Epidemiology and Infection



Outbreaks of Escherichia coli O157 infections at multiple county agricultural fairs: a hazard of mixing cattle, concession stands and children


JOHN A. CRUMP a1a2c1, CHRISTOPHER R. BRADEN a1, MEGHAN E. DEY a1, R. MICHAEL HOEKSTRA a3, JANET M. RICKELMAN-APISA a4, DAVID A. BALDWIN a4, SIETSKE J. DE FIJTER a5, SCOTT F. NOWICKI a5, ELIZABETH M. KOCH a5, TAMMY L. BANNERMAN a5, FORREST W. SMITH a5, JOHN P. SARISKY a6, NATASHA HOCHBERG a1 and PAUL S. MEAD a1
a1 Foodborne and Diarrheal Diseases Branch, Division of Bacterial and Mycotic Diseases, National Center for Infectious Diseases, Centers for Disease Control and Prevention, Atlanta, GA, USA
a2 Epidemic Intelligence Service, Division of Applied Public Health Training, Epidemiology Program Office, Centers for Disease Control and Prevention, Atlanta, GA, USA
a3 Biostatistics and Information Management Branch, Division of Bacterial and Mycotic Diseases, National Center for Infectious Diseases, Centers for Disease Control and Prevention, Atlanta, GA, USA
a4 Medina County Combined General Health District, Medina, OH, USA
a5 Ohio Department of Health, Columbus, OH, USA
a6 National Center for Environmental Health, Centers for Disease Control and Prevention, Atlanta, GA, USA

Article author query
crump j   [PubMed][Google Scholar]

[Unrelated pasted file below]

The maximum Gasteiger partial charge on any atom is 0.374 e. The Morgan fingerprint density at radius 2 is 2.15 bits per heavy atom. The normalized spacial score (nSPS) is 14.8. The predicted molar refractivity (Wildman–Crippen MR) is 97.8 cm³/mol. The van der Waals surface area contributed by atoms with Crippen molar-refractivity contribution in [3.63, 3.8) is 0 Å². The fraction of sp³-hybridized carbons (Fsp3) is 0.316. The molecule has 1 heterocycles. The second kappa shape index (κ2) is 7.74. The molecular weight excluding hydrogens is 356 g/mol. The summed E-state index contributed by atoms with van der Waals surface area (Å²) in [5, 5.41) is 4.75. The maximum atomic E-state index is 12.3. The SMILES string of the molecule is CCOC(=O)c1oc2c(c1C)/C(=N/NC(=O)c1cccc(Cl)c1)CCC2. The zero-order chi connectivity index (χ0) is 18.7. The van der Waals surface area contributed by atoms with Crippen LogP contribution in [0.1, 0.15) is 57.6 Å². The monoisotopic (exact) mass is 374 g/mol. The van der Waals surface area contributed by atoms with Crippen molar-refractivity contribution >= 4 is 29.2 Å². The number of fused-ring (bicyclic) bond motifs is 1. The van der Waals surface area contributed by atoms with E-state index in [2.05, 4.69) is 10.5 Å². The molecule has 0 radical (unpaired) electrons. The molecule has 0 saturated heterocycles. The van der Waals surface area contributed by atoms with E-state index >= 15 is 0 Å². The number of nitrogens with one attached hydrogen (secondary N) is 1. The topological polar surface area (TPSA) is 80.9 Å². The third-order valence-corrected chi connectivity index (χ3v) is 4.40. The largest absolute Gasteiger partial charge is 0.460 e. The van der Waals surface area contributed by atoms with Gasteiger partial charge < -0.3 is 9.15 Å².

braden c   [PubMed][Google Scholar] 
dey m   [PubMed][Google Scholar] 
hoekstra r   [PubMed][Google Scholar] 
rickelman-apisa j   [PubMed][Google Scholar] 
baldwin d   [PubMed][Google Scholar] 
de fijter s   [PubMed][Google Scholar] 
nowicki s   [PubMed][Google Scholar] 
koch e   [PubMed][Google Scholar] 
bannerman t   [PubMed][Google Scholar] 
smith f   [PubMed][Google Scholar] 
sarisky j   [PubMed][Google Scholar] 
hochberg n   [PubMed][Google Scholar] 
mead p   [PubMed][Google Scholar] 

Abstract

Escherichia coli O157 infections cause an estimated 60 deaths and 73000 illnesses annually in the United States. A marked summer peak in incidence is largely unexplained. We investigated an outbreak of E. coli O157 infections at an agricultural fair in Ohio and implicated consumption of beverages made with fairground water and sold by a geographically localized group of vendors who were all on the same branch of the fairground water distribution system. To examine county fair attendance as a risk factor for infection, we conducted two further epidemiological studies. In the first, we enhanced surveillance for E. coli O157 infections in 15 Northeast Ohio counties during the 2000 agricultural fair season and showed increased risk of E. coli O157 infection among fair attendees. In the second study, we examined Ohio Public Health Laboratory Information Service (PHLIS) data for 1999 using a time-varying covariate proportional hazards model and demonstrated an association between agricultural fairs and E. coli O157 infections, by county. Agricultural fair attendance is a risk factor for E. coli O157 infection in the United States and may contribute to the summer peak in incidence. Measures are needed to reduce transmission of enteric pathogens at agricultural fairs.

(Accepted June 24 2003)


Correspondence:
c1 J. A. Crump, Foodborne and Diarrheal Diseases Branch, Division of Bacterial and Mycotic Diseases, National Center for Infectious Diseases, MS A-38, Centers for Disease Control and Prevention, 1600 Clifton Road, Atlanta, GA 30333, USA.


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